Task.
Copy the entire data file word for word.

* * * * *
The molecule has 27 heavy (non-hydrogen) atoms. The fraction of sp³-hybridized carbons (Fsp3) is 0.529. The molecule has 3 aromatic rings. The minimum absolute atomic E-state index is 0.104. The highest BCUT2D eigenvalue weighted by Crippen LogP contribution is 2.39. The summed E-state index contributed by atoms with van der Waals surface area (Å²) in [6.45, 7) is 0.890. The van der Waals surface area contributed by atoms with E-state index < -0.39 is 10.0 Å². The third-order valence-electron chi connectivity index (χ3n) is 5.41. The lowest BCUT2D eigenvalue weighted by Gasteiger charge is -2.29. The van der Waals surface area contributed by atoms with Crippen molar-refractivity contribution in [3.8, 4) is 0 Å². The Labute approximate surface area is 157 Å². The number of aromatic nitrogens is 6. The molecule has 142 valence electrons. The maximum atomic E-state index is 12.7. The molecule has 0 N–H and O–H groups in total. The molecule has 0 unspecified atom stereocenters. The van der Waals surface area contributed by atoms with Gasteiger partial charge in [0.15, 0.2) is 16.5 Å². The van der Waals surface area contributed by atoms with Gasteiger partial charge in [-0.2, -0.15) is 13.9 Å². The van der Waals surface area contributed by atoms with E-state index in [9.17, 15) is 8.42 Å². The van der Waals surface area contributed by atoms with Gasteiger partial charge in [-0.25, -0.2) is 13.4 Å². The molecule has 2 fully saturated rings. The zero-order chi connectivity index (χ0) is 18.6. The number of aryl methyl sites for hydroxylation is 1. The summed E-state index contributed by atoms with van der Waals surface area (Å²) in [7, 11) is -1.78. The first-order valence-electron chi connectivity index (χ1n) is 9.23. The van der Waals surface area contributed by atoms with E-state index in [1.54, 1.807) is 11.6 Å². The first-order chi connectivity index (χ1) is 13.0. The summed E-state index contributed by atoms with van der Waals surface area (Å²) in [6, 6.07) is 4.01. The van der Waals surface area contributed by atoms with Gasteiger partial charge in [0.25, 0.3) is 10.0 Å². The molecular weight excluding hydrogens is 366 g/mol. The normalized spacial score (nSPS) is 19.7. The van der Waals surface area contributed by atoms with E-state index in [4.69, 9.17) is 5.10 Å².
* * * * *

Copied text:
The molecule has 27 heavy (non-hydrogen) atoms. The fraction of sp³-hybridized carbons (Fsp3) is 0.529. The molecule has 3 aromatic rings. The minimum absolute atomic E-state index is 0.104. The highest BCUT2D eigenvalue weighted by Crippen LogP contribution is 2.39. The summed E-state index contributed by atoms with van der Waals surface area (Å²) in [6.45, 7) is 0.890. The van der Waals surface area contributed by atoms with E-state index < -0.39 is 10.0 Å². The third-order valence-electron chi connectivity index (χ3n) is 5.41. The lowest BCUT2D eigenvalue weighted by Gasteiger charge is -2.29. The van der Waals surface area contributed by atoms with Crippen molar-refractivity contribution in [3.8, 4) is 0 Å². The Labute approximate surface area is 157 Å². The number of aromatic nitrogens is 6. The molecule has 142 valence electrons. The maximum atomic E-state index is 12.7. The molecule has 0 N–H and O–H groups in total. The molecule has 0 unspecified atom stereocenters. The van der Waals surface area contributed by atoms with Gasteiger partial charge in [0.15, 0.2) is 16.5 Å². The van der Waals surface area contributed by atoms with Gasteiger partial charge in [-0.2, -0.15) is 13.9 Å². The van der Waals surface area contributed by atoms with E-state index in [9.17, 15) is 8.42 Å². The van der Waals surface area contributed by atoms with Gasteiger partial charge in [-0.25, -0.2) is 13.4 Å². The molecule has 2 fully saturated rings. The zero-order chi connectivity index (χ0) is 18.6. The number of aryl methyl sites for hydroxylation is 1. The summed E-state index contributed by atoms with van der Waals surface area (Å²) in [7, 11) is -1.78. The first-order valence-electron chi connectivity index (χ1n) is 9.23. The van der Waals surface area contributed by atoms with E-state index in [1.54, 1.807) is 11.6 Å². The first-order chi connectivity index (χ1) is 13.0. The summed E-state index contributed by atoms with van der Waals surface area (Å²) in [6, 6.07) is 4.01. The van der Waals surface area contributed by atoms with Gasteiger partial charge in [0.25, 0.3) is 10.0 Å². The molecular weight excluding hydrogens is 366 g/mol. The normalized spacial score (nSPS) is 19.7. The van der Waals surface area contributed by atoms with E-state index in [4.69, 9.17) is 5.10 Å².